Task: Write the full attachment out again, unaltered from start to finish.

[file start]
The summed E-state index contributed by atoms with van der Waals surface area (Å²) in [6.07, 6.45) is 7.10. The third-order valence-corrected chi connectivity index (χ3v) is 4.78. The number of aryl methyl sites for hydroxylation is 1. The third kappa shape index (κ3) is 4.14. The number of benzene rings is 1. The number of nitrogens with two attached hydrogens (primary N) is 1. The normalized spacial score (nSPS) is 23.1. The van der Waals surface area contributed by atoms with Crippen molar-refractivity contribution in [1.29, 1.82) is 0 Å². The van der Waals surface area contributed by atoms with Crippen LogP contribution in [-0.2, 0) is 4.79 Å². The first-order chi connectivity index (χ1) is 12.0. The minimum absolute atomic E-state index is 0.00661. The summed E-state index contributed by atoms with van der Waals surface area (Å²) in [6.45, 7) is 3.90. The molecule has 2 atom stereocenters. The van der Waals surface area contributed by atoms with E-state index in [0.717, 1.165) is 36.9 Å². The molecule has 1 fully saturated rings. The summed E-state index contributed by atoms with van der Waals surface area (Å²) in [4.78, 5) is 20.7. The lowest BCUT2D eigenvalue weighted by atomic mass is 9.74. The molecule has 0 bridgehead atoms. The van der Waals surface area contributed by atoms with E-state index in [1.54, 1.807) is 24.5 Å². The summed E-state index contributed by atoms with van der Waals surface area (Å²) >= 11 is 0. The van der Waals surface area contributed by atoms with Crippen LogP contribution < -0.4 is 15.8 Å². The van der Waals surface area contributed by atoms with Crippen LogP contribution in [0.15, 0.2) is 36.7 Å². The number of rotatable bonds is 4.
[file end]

The summed E-state index contributed by atoms with van der Waals surface area (Å²) in [6.07, 6.45) is 7.10. The third-order valence-corrected chi connectivity index (χ3v) is 4.78. The number of aryl methyl sites for hydroxylation is 1. The third kappa shape index (κ3) is 4.14. The number of benzene rings is 1. The number of nitrogens with two attached hydrogens (primary N) is 1. The normalized spacial score (nSPS) is 23.1. The van der Waals surface area contributed by atoms with Crippen molar-refractivity contribution in [1.29, 1.82) is 0 Å². The van der Waals surface area contributed by atoms with Crippen LogP contribution in [-0.2, 0) is 4.79 Å². The first-order chi connectivity index (χ1) is 12.0. The minimum absolute atomic E-state index is 0.00661. The summed E-state index contributed by atoms with van der Waals surface area (Å²) in [6.45, 7) is 3.90. The molecule has 2 atom stereocenters. The van der Waals surface area contributed by atoms with E-state index in [0.717, 1.165) is 36.9 Å². The molecule has 1 fully saturated rings. The summed E-state index contributed by atoms with van der Waals surface area (Å²) in [4.78, 5) is 20.7. The lowest BCUT2D eigenvalue weighted by atomic mass is 9.74. The molecule has 0 bridgehead atoms. The van der Waals surface area contributed by atoms with E-state index in [1.54, 1.807) is 24.5 Å². The summed E-state index contributed by atoms with van der Waals surface area (Å²) >= 11 is 0. The van der Waals surface area contributed by atoms with Crippen LogP contribution < -0.4 is 15.8 Å². The van der Waals surface area contributed by atoms with Crippen LogP contribution in [0.15, 0.2) is 36.7 Å². The number of rotatable bonds is 4.